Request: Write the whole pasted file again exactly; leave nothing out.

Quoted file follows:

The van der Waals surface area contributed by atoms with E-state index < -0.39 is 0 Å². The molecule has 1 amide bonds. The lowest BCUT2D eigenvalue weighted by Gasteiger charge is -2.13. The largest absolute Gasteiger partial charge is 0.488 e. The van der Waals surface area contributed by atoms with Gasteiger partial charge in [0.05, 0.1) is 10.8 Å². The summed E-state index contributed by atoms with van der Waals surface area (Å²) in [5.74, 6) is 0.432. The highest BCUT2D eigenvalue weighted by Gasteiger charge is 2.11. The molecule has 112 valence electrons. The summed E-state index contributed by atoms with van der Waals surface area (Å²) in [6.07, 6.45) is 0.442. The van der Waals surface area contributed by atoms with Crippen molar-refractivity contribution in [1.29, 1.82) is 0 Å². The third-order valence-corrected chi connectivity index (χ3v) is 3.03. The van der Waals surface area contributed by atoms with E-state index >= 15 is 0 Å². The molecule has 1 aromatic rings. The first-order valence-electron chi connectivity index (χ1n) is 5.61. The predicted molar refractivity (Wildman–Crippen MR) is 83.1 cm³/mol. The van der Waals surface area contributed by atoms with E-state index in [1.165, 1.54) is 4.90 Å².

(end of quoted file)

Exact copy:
The van der Waals surface area contributed by atoms with E-state index < -0.39 is 0 Å². The molecule has 1 amide bonds. The lowest BCUT2D eigenvalue weighted by Gasteiger charge is -2.13. The largest absolute Gasteiger partial charge is 0.488 e. The van der Waals surface area contributed by atoms with Gasteiger partial charge in [0.05, 0.1) is 10.8 Å². The summed E-state index contributed by atoms with van der Waals surface area (Å²) in [5.74, 6) is 0.432. The highest BCUT2D eigenvalue weighted by Gasteiger charge is 2.11. The molecule has 112 valence electrons. The summed E-state index contributed by atoms with van der Waals surface area (Å²) in [6.07, 6.45) is 0.442. The van der Waals surface area contributed by atoms with Crippen molar-refractivity contribution in [1.29, 1.82) is 0 Å². The third-order valence-corrected chi connectivity index (χ3v) is 3.03. The van der Waals surface area contributed by atoms with E-state index >= 15 is 0 Å². The molecule has 1 aromatic rings. The first-order valence-electron chi connectivity index (χ1n) is 5.61. The predicted molar refractivity (Wildman–Crippen MR) is 83.1 cm³/mol. The van der Waals surface area contributed by atoms with E-state index in [1.165, 1.54) is 4.90 Å².